Maladie – Of Harm and Salvation (Apostasy)Sunday, 28th January 2018
Concept and exploration over execution…such is the battle for German mondo-progressive metal act Maladie. Their 2016 effort Symptoms proved to be a bit of a bog in that it had too many conflicting ideas to rustle up cohesion or even enjoyment, for that matter. They’re really one of those “we’ll try anything” kind of bands, throwing in various influences from death metal to jazz to avant-garde to doom to melodic metal. It’s all there and it’s not always an experiment gone right, although their fourth full-length Of Harm and Salvation seems to put the Germans on the right track.
Almost at will, Maladie never double-down on their efforts here. It’s like they try one type of song, get bored with it, then move onto the next. The opening near-Goth swoon of “Desiderium” is never matched for the rest of the album; it only heads further into experimentation, although “Profunditas,” with its weeping guitar lines and jousting blast-beats makes a run for it. The side-jazz, avant-garde quirks that make up “Depugnare,” “Oblivio” and “Abominaris” are positioned in a way as if Arcturus and Solefald had breakfast together then decided to trash the place, where upon bursts of death metal extremity and manic vocals hover alongside the table with dissonant chord choices and odd time signatures.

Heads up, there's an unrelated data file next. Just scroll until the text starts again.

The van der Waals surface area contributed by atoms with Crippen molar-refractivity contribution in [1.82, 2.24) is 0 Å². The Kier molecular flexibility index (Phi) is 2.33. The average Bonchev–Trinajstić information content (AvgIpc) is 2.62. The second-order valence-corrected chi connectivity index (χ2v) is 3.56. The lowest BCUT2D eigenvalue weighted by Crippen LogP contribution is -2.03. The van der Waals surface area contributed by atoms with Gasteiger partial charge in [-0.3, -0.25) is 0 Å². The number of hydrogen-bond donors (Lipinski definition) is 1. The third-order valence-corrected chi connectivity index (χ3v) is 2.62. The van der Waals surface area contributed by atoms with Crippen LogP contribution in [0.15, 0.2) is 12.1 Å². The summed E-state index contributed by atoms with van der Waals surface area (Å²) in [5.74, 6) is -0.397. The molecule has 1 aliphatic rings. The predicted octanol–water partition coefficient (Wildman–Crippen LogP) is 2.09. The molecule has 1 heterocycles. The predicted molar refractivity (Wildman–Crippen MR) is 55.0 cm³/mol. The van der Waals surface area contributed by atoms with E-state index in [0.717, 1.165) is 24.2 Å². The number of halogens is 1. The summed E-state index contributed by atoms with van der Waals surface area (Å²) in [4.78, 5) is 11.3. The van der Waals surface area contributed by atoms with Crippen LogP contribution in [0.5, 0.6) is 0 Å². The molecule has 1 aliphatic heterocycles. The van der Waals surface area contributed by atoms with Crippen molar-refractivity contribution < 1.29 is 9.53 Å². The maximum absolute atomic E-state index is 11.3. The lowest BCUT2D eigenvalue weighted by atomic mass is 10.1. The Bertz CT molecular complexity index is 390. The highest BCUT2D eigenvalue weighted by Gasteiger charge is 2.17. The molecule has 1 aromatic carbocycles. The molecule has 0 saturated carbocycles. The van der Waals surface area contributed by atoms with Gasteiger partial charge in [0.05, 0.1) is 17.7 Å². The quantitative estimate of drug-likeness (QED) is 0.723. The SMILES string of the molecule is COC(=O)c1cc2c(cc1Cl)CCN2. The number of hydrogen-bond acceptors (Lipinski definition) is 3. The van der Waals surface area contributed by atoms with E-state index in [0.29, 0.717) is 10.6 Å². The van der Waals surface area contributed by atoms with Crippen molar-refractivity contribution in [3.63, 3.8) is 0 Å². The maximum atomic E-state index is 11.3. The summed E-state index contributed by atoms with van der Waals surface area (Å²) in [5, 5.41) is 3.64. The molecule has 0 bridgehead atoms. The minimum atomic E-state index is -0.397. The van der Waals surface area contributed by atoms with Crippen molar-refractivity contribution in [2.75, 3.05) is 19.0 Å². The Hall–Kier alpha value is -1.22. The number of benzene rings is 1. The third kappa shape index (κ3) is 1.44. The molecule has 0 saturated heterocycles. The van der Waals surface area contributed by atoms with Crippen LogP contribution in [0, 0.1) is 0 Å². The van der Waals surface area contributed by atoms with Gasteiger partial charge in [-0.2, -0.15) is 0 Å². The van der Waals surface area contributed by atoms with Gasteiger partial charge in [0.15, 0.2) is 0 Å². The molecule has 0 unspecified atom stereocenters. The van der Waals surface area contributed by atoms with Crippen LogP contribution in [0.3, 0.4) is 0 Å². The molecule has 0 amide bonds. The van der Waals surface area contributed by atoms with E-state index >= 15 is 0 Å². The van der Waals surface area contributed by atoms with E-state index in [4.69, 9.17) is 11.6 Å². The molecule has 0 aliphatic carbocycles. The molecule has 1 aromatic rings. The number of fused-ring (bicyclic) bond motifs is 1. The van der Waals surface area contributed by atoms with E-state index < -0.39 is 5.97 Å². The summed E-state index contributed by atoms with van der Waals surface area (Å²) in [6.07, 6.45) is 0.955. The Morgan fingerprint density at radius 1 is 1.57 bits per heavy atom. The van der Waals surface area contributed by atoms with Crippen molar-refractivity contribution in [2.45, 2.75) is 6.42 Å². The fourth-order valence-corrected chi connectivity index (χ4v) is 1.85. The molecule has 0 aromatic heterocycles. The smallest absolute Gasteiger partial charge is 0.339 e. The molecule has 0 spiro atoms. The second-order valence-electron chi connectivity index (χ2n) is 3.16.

It is almost unilaterally, a treacherous hill to climb with Maladie, who at times, can make a moment or two out of things. For them to do it over the course of an entire album with so many ideas being tossed about may not be in the cards, but on Of Harm and Salvation, at least their creative restlessness has a purpose, whatever it may be.